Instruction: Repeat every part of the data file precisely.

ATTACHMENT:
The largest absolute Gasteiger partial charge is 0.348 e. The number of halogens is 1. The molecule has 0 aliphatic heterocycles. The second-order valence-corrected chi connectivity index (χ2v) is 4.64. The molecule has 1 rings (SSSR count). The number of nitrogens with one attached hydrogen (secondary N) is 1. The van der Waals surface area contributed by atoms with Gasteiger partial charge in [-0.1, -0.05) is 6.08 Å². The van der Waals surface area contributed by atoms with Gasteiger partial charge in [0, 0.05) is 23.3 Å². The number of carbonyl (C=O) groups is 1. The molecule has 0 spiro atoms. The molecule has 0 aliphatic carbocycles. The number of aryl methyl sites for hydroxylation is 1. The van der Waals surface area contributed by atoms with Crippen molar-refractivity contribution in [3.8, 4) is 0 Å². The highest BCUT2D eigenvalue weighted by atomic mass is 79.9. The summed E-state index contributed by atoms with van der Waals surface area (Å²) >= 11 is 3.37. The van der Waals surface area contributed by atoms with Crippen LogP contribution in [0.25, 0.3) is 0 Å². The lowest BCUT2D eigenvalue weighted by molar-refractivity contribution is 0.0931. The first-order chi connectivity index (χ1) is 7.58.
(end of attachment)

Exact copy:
The largest absolute Gasteiger partial charge is 0.348 e. The number of halogens is 1. The molecule has 0 aliphatic heterocycles. The second-order valence-corrected chi connectivity index (χ2v) is 4.64. The molecule has 1 rings (SSSR count). The number of nitrogens with one attached hydrogen (secondary N) is 1. The van der Waals surface area contributed by atoms with Gasteiger partial charge in [-0.1, -0.05) is 6.08 Å². The van der Waals surface area contributed by atoms with Gasteiger partial charge in [0, 0.05) is 23.3 Å². The number of carbonyl (C=O) groups is 1. The molecule has 0 spiro atoms. The molecule has 0 aliphatic carbocycles. The number of aryl methyl sites for hydroxylation is 1. The van der Waals surface area contributed by atoms with Crippen molar-refractivity contribution in [3.8, 4) is 0 Å². The highest BCUT2D eigenvalue weighted by atomic mass is 79.9. The summed E-state index contributed by atoms with van der Waals surface area (Å²) >= 11 is 3.37. The van der Waals surface area contributed by atoms with Crippen LogP contribution in [0.25, 0.3) is 0 Å². The lowest BCUT2D eigenvalue weighted by molar-refractivity contribution is 0.0931. The first-order chi connectivity index (χ1) is 7.58.